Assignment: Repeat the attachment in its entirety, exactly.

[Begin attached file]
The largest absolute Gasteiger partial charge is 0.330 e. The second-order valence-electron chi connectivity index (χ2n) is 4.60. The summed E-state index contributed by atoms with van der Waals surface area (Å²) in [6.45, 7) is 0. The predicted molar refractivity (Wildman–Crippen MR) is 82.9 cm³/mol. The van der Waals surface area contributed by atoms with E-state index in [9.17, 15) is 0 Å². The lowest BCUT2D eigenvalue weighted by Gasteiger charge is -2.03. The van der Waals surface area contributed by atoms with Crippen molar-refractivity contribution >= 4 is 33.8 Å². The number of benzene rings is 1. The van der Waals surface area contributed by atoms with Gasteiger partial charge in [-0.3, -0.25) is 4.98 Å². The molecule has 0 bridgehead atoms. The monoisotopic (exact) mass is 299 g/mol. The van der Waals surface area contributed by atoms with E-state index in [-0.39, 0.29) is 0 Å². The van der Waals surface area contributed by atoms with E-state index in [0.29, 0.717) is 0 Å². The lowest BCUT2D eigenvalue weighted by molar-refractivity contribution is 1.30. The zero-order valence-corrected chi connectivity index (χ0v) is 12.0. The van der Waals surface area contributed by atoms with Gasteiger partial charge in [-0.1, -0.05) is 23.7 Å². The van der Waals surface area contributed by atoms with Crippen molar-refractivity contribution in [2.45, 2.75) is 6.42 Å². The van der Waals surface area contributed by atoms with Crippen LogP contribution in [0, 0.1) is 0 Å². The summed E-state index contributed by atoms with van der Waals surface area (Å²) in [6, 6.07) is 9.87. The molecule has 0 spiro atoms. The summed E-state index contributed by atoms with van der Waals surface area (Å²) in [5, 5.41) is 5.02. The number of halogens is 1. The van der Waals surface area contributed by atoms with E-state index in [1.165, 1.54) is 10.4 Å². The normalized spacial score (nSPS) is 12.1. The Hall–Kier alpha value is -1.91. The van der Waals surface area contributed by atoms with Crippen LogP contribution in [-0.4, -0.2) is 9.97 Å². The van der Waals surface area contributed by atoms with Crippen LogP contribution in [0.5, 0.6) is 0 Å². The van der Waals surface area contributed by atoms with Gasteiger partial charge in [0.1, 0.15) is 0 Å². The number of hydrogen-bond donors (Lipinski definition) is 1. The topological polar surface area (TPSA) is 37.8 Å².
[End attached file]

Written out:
The largest absolute Gasteiger partial charge is 0.330 e. The second-order valence-electron chi connectivity index (χ2n) is 4.60. The summed E-state index contributed by atoms with van der Waals surface area (Å²) in [6.45, 7) is 0. The predicted molar refractivity (Wildman–Crippen MR) is 82.9 cm³/mol. The van der Waals surface area contributed by atoms with E-state index in [9.17, 15) is 0 Å². The lowest BCUT2D eigenvalue weighted by Gasteiger charge is -2.03. The van der Waals surface area contributed by atoms with Crippen molar-refractivity contribution >= 4 is 33.8 Å². The number of benzene rings is 1. The van der Waals surface area contributed by atoms with Gasteiger partial charge in [-0.3, -0.25) is 4.98 Å². The molecule has 0 bridgehead atoms. The monoisotopic (exact) mass is 299 g/mol. The van der Waals surface area contributed by atoms with E-state index in [-0.39, 0.29) is 0 Å². The van der Waals surface area contributed by atoms with E-state index in [0.29, 0.717) is 0 Å². The lowest BCUT2D eigenvalue weighted by molar-refractivity contribution is 1.30. The zero-order valence-corrected chi connectivity index (χ0v) is 12.0. The van der Waals surface area contributed by atoms with Gasteiger partial charge in [-0.1, -0.05) is 23.7 Å². The van der Waals surface area contributed by atoms with Crippen molar-refractivity contribution in [2.45, 2.75) is 6.42 Å². The van der Waals surface area contributed by atoms with Crippen LogP contribution in [0, 0.1) is 0 Å². The summed E-state index contributed by atoms with van der Waals surface area (Å²) in [6, 6.07) is 9.87. The molecule has 0 spiro atoms. The summed E-state index contributed by atoms with van der Waals surface area (Å²) in [5, 5.41) is 5.02. The number of halogens is 1. The van der Waals surface area contributed by atoms with E-state index in [1.165, 1.54) is 10.4 Å². The normalized spacial score (nSPS) is 12.1. The Hall–Kier alpha value is -1.91. The van der Waals surface area contributed by atoms with Crippen LogP contribution in [-0.4, -0.2) is 9.97 Å². The van der Waals surface area contributed by atoms with Crippen LogP contribution in [0.5, 0.6) is 0 Å². The van der Waals surface area contributed by atoms with Gasteiger partial charge in [0.1, 0.15) is 0 Å². The number of hydrogen-bond donors (Lipinski definition) is 1. The topological polar surface area (TPSA) is 37.8 Å².